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최종편집 : 2023.11.27 월 18:07
Society & Global
Society & Global Section
확대축소프린트
 Kim Si-eun
Fukushima Contaminated Water Discharge, Is It Okay?
제 210 호    발행일 : 2023.06.05 
  The Japanese government has made its intention known to discharge the radioactive contaminated water from the Fukushima nuclear power plant, sparking a lot of controversy. On March 11, 2011, an earthquake and tsunami in northeastern Japan caused a radioactive leak at a nuclear power plant in Fukushima. After the accident, Japan built an underground water barrier to prevent groundwater from passing through the contaminated nuclear power plant and flowing into the sea. As this time, the high-concentration cesium contaminated water inside the nuclear power plant was stored in the Fukushima contaminated water storage tank through the Advanced Liquid Processing System (ALPS). Despite Japan is repeated emphasis on safety, claiming that it is safe to discard the water that was diluted several times, into the ocean, the Pacific Islands Forum (PIF), a regional cooperation organization in eleven neighboring countries and Oceania, and even Japanese fishermen and residents oppose Japan’s discharge of the contaminated water. A CBT reporter met with Lee Jeong-yoon, CEO of Nuclear Safety and Future, to find out what aspects are dangerous and the safety measurements that Japan claims to be meaningful.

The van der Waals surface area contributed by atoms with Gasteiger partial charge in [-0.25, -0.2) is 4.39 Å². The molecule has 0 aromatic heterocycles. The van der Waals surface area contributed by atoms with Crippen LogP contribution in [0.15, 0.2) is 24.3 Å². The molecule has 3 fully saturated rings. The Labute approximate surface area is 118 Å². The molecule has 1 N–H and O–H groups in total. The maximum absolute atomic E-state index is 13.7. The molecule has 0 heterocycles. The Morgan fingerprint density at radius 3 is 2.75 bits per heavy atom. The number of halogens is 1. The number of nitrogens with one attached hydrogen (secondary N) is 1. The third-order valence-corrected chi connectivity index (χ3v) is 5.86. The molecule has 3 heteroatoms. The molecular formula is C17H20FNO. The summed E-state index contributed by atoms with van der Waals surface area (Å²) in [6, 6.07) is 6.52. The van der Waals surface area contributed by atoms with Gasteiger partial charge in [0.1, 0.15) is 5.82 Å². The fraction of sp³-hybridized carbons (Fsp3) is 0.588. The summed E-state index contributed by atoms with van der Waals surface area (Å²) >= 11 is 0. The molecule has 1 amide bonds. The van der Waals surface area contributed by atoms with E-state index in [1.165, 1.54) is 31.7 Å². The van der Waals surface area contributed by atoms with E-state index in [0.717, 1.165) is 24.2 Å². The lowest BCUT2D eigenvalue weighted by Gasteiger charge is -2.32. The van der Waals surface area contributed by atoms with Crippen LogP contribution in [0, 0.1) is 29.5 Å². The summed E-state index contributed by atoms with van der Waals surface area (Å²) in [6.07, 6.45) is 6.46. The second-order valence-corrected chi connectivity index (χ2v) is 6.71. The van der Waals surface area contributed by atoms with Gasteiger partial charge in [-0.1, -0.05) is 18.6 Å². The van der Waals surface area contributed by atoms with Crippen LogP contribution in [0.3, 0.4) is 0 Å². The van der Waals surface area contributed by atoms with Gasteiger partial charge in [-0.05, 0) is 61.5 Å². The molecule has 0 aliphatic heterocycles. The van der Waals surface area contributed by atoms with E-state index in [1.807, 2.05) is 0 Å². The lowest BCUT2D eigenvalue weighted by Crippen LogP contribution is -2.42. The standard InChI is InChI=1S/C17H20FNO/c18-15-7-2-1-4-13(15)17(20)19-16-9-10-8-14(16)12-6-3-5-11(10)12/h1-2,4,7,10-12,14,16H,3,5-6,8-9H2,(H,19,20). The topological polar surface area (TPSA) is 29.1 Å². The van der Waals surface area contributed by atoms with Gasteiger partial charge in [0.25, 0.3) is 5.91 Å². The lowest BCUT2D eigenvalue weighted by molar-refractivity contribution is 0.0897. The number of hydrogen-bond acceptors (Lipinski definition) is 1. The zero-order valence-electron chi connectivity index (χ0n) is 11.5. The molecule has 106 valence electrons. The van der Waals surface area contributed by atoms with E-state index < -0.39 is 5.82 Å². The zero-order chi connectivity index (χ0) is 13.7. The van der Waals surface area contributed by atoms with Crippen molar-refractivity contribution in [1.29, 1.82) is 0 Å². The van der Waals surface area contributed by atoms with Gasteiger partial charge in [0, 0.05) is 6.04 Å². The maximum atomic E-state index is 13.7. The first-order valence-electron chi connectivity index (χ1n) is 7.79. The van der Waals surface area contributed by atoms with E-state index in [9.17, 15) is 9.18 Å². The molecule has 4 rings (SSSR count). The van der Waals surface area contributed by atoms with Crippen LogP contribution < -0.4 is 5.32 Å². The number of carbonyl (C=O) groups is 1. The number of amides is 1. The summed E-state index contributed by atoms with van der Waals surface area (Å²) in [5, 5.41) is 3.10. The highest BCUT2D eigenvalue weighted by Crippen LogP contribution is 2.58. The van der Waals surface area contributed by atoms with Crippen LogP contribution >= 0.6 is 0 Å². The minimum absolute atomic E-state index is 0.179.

Q1. Fukushima contaminated water is extremely controversial, and Japan says Tokyo Electric Power Company Holdings (TEPCO) will release the contaminated water. Please tell readers how it will affect not only Japan but also neighboring foreign countries if TEPCO releases the contaminated water.